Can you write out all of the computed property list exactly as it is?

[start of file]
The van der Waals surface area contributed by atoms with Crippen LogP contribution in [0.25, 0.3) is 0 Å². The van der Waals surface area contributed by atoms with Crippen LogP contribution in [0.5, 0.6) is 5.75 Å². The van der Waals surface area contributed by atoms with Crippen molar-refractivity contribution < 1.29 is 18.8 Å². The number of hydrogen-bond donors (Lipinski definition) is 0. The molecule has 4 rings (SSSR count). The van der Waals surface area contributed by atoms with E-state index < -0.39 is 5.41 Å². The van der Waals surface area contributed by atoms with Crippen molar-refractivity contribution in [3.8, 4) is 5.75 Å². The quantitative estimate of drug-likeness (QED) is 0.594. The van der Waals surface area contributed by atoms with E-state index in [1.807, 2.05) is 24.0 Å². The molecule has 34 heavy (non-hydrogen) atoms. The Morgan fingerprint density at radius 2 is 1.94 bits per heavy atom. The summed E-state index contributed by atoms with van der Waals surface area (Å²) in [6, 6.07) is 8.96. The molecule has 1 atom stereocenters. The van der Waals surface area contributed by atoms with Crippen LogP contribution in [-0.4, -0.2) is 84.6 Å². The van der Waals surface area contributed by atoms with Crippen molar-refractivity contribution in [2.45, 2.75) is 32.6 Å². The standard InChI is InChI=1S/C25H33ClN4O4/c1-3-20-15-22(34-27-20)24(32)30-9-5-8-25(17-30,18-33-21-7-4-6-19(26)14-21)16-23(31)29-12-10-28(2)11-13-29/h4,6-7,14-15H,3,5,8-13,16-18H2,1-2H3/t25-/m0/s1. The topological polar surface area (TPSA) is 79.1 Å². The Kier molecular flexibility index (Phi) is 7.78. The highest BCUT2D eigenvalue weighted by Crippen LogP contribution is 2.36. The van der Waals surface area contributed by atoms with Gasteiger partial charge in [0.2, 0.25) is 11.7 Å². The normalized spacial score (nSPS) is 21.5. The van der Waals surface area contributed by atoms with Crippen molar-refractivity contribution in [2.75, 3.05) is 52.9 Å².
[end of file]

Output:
The van der Waals surface area contributed by atoms with Crippen LogP contribution in [0.25, 0.3) is 0 Å². The van der Waals surface area contributed by atoms with Crippen LogP contribution in [0.5, 0.6) is 5.75 Å². The van der Waals surface area contributed by atoms with Crippen molar-refractivity contribution < 1.29 is 18.8 Å². The number of hydrogen-bond donors (Lipinski definition) is 0. The molecule has 4 rings (SSSR count). The van der Waals surface area contributed by atoms with E-state index < -0.39 is 5.41 Å². The van der Waals surface area contributed by atoms with Crippen molar-refractivity contribution in [3.8, 4) is 5.75 Å². The quantitative estimate of drug-likeness (QED) is 0.594. The van der Waals surface area contributed by atoms with E-state index in [1.807, 2.05) is 24.0 Å². The molecule has 34 heavy (non-hydrogen) atoms. The Morgan fingerprint density at radius 2 is 1.94 bits per heavy atom. The summed E-state index contributed by atoms with van der Waals surface area (Å²) in [6, 6.07) is 8.96. The molecule has 1 atom stereocenters. The van der Waals surface area contributed by atoms with Crippen LogP contribution in [-0.4, -0.2) is 84.6 Å². The van der Waals surface area contributed by atoms with Crippen molar-refractivity contribution in [2.45, 2.75) is 32.6 Å². The standard InChI is InChI=1S/C25H33ClN4O4/c1-3-20-15-22(34-27-20)24(32)30-9-5-8-25(17-30,18-33-21-7-4-6-19(26)14-21)16-23(31)29-12-10-28(2)11-13-29/h4,6-7,14-15H,3,5,8-13,16-18H2,1-2H3/t25-/m0/s1. The topological polar surface area (TPSA) is 79.1 Å². The Kier molecular flexibility index (Phi) is 7.78. The highest BCUT2D eigenvalue weighted by Crippen LogP contribution is 2.36. The van der Waals surface area contributed by atoms with Gasteiger partial charge in [0.2, 0.25) is 11.7 Å². The normalized spacial score (nSPS) is 21.5. The van der Waals surface area contributed by atoms with Crippen molar-refractivity contribution in [2.75, 3.05) is 52.9 Å².